In Ask Nicole, BLOG, Family Support

Exhausted and Running on Empty!

Nicole M. Young, MSW

This year will be the first time in 23 years that I won’t spend Mother’s Day with at least one child in my home. My youngest child is away at college, and my oldest is traveling with a friend (With what money? I don’t know, but that’s a topic for another article.). It’s bittersweet. When my kids were younger and I was an exhausted parent, the only thing I wanted for Mother’s Day was the chance to sleep in and have a break from parenting duties for the day. Now that they’re older and more independent, I would cherish the chance to be woken up by their smiling faces and spend the day with them. But I’m reminded of how overwhelmed and exhausted I felt (still feel sometimes) as a parent juggling family, work, and life – and how important self-care is to prevent burnout and create physical, mental, and emotional well-being.

Dear Nicole, I don’t have a question but would appreciate any tips or supportive words. I’m exhausted and running on empty. Dealing with the pandemic and mental and behavioral challenges at home and work has burned me out. I’m losing my patience with my toddler and tween-ager even more than usual and then end up feeling terrible. I feel alone and overwhelmed. I’m not the only one, right?  Carly

Dear Carly, You’re definitely not the only one! It takes enormous physical, mental, and emotional energy to be a positive parent. It’s hard to find that energy on a “regular” day, and it’s been very challenging for many parents and caregivers who have dealt with one emergency after another the last few years. It’s natural and common to feel exhausted and overwhelmed, and you are not alone. Here are some tips and supportive words for you (and others who feel the same way):

Prioritize self-care. This is crucial, especially when you’re feeling burned out and overwhelmed. Taking care of yourself will help you renew and sustain the energy needed to be present and patient with your family. Take time every day to do something you enjoy and that makes you feel content, whether it’s reading a book, cooking, working on a hobby, going for a walk in nature, or something else. Self-care also includes eating healthy foods, getting enough sleep, and exercising regularly.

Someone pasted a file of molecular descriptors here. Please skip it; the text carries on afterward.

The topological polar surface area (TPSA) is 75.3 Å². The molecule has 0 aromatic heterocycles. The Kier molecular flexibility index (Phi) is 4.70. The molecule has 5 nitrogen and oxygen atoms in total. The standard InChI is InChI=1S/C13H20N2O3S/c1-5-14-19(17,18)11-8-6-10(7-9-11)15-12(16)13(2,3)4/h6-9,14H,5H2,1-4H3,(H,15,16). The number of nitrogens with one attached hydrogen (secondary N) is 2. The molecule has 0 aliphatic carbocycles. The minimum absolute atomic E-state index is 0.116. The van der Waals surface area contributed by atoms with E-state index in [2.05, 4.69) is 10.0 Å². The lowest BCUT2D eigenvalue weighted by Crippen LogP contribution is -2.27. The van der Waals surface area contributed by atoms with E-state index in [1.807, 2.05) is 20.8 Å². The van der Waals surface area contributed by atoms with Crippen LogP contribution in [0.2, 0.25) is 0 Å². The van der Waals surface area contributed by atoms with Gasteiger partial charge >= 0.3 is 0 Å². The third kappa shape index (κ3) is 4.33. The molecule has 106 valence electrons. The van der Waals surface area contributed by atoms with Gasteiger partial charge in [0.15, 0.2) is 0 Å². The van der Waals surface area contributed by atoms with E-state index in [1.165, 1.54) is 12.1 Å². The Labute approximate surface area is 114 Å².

Practice mindfulness. This is a powerful tool for managing stress and reducing feelings of overwhelm. It’s about being present in the moment and accepting your thoughts and feelings without judgment. When you feel stressed, try taking a few deep breaths, focusing on the sensations in your body, or doing a short meditation. Mindfulness can help you stay calm and centered during challenging situations.

Strengthen your support system. It’s vital to have people you can turn to when you need help or guidance (and we all could use help and guidance at some point) – whether it’s related to parenting, your own mental well-being, other family relationships, financial needs, child care, school, health care, or other issues. Asking for and accepting help and support from family members, friends, and other people you trust in your personal and work life can help you avoid burnout and reduce stress.

If you want to talk with people who aren’t involved in your daily life (i.e., the ones contributing to your stress), consider participating in parenting classes or joining an online parenting community to connect with other parents, get support, and share experiences. This can help you feel less alone and provide you with valuable insights and skills.

Take breaks. This is an essential aspect of self-care. Every parent needs time to “recharge their battery” so they have the energy to be a positive, nurturing caregiver. This could mean asking someone to watch your kids so you can take a break from being a parent and spend some time alone. It could also mean taking a break from the hectic pace of daily life and saying “no” to additional activities and commitments that add stress instead of relieving stress.

nicoleyoungFINAL THOUGHTS: Parenting can be challenging, especially during difficult times. It’s natural to feel exhausted and overwhelmed. Remember that you’re not alone, and it’s okay to prioritize taking care of your own needs so that you can be a positive, nurturing parent for your children.

This monthly column provides tips for anyone who is helping raise children, based on the world-renowned Triple P – Positive Parenting Program, available to families in Santa Cruz County. If you have a question or idea for a future column, email me at

Nicole Young is the mother of two children, ages 19 and 23, who also manages Santa Cruz County’s Triple P – Positive Parenting Program, the world’s leading positive parenting program. Scientifically proven, Triple P is made available locally by First 5 Santa Cruz County, the Santa Cruz County Health Services Agency (Mental Health Services Act) and the Santa Cruz County Human Services Department. To find a Triple P parenting class or practitioner, visit or contact First 5 Santa Cruz County at 465-2217 or

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